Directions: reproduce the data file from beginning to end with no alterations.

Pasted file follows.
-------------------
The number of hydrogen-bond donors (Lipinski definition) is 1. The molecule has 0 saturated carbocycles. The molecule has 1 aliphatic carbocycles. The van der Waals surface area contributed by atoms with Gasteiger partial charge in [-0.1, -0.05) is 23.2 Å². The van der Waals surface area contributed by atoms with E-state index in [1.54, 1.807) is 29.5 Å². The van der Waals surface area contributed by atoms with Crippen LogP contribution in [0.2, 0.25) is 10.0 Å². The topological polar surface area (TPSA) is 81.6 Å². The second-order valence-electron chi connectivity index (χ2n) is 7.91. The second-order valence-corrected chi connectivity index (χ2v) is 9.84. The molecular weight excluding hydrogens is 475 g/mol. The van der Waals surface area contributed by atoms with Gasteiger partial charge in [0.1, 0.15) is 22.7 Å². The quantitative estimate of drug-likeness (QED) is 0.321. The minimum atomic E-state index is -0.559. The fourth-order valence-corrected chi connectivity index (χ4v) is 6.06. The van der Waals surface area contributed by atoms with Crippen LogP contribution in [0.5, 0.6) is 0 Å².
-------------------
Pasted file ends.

The number of hydrogen-bond donors (Lipinski definition) is 1. The molecule has 0 saturated carbocycles. The molecule has 1 aliphatic carbocycles. The van der Waals surface area contributed by atoms with Gasteiger partial charge in [-0.1, -0.05) is 23.2 Å². The van der Waals surface area contributed by atoms with E-state index in [1.54, 1.807) is 29.5 Å². The van der Waals surface area contributed by atoms with Crippen LogP contribution in [0.2, 0.25) is 10.0 Å². The topological polar surface area (TPSA) is 81.6 Å². The second-order valence-electron chi connectivity index (χ2n) is 7.91. The second-order valence-corrected chi connectivity index (χ2v) is 9.84. The molecular weight excluding hydrogens is 475 g/mol. The van der Waals surface area contributed by atoms with Gasteiger partial charge in [0.1, 0.15) is 22.7 Å². The quantitative estimate of drug-likeness (QED) is 0.321. The minimum atomic E-state index is -0.559. The fourth-order valence-corrected chi connectivity index (χ4v) is 6.06. The van der Waals surface area contributed by atoms with Crippen LogP contribution in [0.5, 0.6) is 0 Å².